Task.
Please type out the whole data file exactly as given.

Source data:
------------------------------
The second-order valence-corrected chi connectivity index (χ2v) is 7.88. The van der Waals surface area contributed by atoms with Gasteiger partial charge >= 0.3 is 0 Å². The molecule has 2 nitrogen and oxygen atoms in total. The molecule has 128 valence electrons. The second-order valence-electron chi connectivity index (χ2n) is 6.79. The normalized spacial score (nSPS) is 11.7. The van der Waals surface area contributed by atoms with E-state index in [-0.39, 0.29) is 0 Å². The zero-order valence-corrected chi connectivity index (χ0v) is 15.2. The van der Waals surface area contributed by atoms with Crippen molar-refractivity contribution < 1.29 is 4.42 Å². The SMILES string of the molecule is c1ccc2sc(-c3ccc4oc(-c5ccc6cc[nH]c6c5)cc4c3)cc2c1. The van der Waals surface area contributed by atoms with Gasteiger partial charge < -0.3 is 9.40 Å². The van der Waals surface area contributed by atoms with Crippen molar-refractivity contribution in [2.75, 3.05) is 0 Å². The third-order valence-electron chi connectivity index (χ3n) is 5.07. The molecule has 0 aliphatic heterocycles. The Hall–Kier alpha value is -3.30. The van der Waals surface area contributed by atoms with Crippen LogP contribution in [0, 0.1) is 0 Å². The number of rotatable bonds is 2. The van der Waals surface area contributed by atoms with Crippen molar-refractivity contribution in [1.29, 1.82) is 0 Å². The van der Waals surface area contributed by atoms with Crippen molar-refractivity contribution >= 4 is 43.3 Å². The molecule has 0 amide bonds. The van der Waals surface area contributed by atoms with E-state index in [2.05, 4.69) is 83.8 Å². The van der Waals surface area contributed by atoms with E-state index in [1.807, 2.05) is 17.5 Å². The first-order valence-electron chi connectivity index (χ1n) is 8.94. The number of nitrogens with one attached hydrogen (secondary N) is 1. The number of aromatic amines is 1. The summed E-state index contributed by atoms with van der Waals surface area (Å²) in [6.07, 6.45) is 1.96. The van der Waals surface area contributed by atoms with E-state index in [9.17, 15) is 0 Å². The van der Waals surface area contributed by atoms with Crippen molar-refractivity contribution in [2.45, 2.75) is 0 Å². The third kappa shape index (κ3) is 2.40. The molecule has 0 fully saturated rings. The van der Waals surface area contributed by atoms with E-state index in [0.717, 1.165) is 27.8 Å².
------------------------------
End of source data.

The second-order valence-corrected chi connectivity index (χ2v) is 7.88. The van der Waals surface area contributed by atoms with Gasteiger partial charge >= 0.3 is 0 Å². The molecule has 2 nitrogen and oxygen atoms in total. The molecule has 128 valence electrons. The second-order valence-electron chi connectivity index (χ2n) is 6.79. The normalized spacial score (nSPS) is 11.7. The van der Waals surface area contributed by atoms with E-state index in [-0.39, 0.29) is 0 Å². The zero-order valence-corrected chi connectivity index (χ0v) is 15.2. The van der Waals surface area contributed by atoms with Crippen molar-refractivity contribution < 1.29 is 4.42 Å². The SMILES string of the molecule is c1ccc2sc(-c3ccc4oc(-c5ccc6cc[nH]c6c5)cc4c3)cc2c1. The van der Waals surface area contributed by atoms with Gasteiger partial charge < -0.3 is 9.40 Å². The van der Waals surface area contributed by atoms with Crippen molar-refractivity contribution in [2.75, 3.05) is 0 Å². The third-order valence-electron chi connectivity index (χ3n) is 5.07. The molecule has 0 aliphatic heterocycles. The Hall–Kier alpha value is -3.30. The van der Waals surface area contributed by atoms with Crippen LogP contribution in [0, 0.1) is 0 Å². The number of rotatable bonds is 2. The van der Waals surface area contributed by atoms with Crippen molar-refractivity contribution in [1.29, 1.82) is 0 Å². The van der Waals surface area contributed by atoms with Crippen molar-refractivity contribution >= 4 is 43.3 Å². The molecule has 0 amide bonds. The van der Waals surface area contributed by atoms with E-state index in [2.05, 4.69) is 83.8 Å². The van der Waals surface area contributed by atoms with E-state index in [1.807, 2.05) is 17.5 Å². The first-order valence-electron chi connectivity index (χ1n) is 8.94. The number of nitrogens with one attached hydrogen (secondary N) is 1. The number of aromatic amines is 1. The summed E-state index contributed by atoms with van der Waals surface area (Å²) in [6.07, 6.45) is 1.96. The van der Waals surface area contributed by atoms with E-state index in [9.17, 15) is 0 Å². The van der Waals surface area contributed by atoms with Crippen molar-refractivity contribution in [2.45, 2.75) is 0 Å². The third kappa shape index (κ3) is 2.40. The molecule has 0 fully saturated rings. The van der Waals surface area contributed by atoms with E-state index in [0.717, 1.165) is 27.8 Å².